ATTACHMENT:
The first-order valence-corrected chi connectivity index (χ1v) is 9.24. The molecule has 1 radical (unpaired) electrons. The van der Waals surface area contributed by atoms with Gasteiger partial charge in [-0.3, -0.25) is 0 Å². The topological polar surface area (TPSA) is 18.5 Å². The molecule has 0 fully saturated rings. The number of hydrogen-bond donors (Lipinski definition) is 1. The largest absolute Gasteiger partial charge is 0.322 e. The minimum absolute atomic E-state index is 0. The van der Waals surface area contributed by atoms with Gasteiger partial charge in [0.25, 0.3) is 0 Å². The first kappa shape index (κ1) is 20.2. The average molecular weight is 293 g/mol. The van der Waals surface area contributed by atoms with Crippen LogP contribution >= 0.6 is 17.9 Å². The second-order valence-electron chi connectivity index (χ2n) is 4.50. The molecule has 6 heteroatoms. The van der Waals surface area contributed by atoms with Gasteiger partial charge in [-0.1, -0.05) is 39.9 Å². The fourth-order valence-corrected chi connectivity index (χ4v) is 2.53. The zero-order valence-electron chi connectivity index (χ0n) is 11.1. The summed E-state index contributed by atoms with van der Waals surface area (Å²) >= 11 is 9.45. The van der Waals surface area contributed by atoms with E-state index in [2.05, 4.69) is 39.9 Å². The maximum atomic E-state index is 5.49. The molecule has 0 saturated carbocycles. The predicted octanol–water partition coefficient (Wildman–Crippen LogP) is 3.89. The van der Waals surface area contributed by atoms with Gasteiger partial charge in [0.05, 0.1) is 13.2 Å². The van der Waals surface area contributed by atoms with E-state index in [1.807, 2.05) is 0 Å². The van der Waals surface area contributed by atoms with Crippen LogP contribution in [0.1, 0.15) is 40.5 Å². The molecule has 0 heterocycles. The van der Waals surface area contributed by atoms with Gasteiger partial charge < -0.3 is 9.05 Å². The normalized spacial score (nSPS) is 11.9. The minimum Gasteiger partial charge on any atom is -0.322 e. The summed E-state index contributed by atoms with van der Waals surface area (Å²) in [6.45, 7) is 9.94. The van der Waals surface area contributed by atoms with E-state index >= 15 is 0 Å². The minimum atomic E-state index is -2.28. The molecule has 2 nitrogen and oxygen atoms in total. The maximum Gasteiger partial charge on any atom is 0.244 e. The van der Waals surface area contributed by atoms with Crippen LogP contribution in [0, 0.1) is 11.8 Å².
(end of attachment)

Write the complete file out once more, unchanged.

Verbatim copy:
The first-order valence-corrected chi connectivity index (χ1v) is 9.24. The molecule has 1 radical (unpaired) electrons. The van der Waals surface area contributed by atoms with Gasteiger partial charge in [-0.3, -0.25) is 0 Å². The topological polar surface area (TPSA) is 18.5 Å². The molecule has 0 fully saturated rings. The number of hydrogen-bond donors (Lipinski definition) is 1. The largest absolute Gasteiger partial charge is 0.322 e. The minimum absolute atomic E-state index is 0. The van der Waals surface area contributed by atoms with Gasteiger partial charge in [0.25, 0.3) is 0 Å². The first kappa shape index (κ1) is 20.2. The average molecular weight is 293 g/mol. The van der Waals surface area contributed by atoms with Crippen LogP contribution >= 0.6 is 17.9 Å². The second-order valence-electron chi connectivity index (χ2n) is 4.50. The molecule has 6 heteroatoms. The van der Waals surface area contributed by atoms with Gasteiger partial charge in [-0.1, -0.05) is 39.9 Å². The fourth-order valence-corrected chi connectivity index (χ4v) is 2.53. The zero-order valence-electron chi connectivity index (χ0n) is 11.1. The summed E-state index contributed by atoms with van der Waals surface area (Å²) >= 11 is 9.45. The van der Waals surface area contributed by atoms with E-state index in [2.05, 4.69) is 39.9 Å². The maximum atomic E-state index is 5.49. The molecule has 0 saturated carbocycles. The predicted octanol–water partition coefficient (Wildman–Crippen LogP) is 3.89. The van der Waals surface area contributed by atoms with Gasteiger partial charge in [0.05, 0.1) is 13.2 Å². The van der Waals surface area contributed by atoms with E-state index in [1.807, 2.05) is 0 Å². The van der Waals surface area contributed by atoms with Crippen LogP contribution in [0.1, 0.15) is 40.5 Å². The molecule has 0 heterocycles. The van der Waals surface area contributed by atoms with Gasteiger partial charge < -0.3 is 9.05 Å². The normalized spacial score (nSPS) is 11.9. The minimum Gasteiger partial charge on any atom is -0.322 e. The summed E-state index contributed by atoms with van der Waals surface area (Å²) in [6.45, 7) is 9.94. The van der Waals surface area contributed by atoms with E-state index >= 15 is 0 Å². The minimum atomic E-state index is -2.28. The molecule has 2 nitrogen and oxygen atoms in total. The maximum Gasteiger partial charge on any atom is 0.244 e. The van der Waals surface area contributed by atoms with Crippen LogP contribution in [0, 0.1) is 11.8 Å².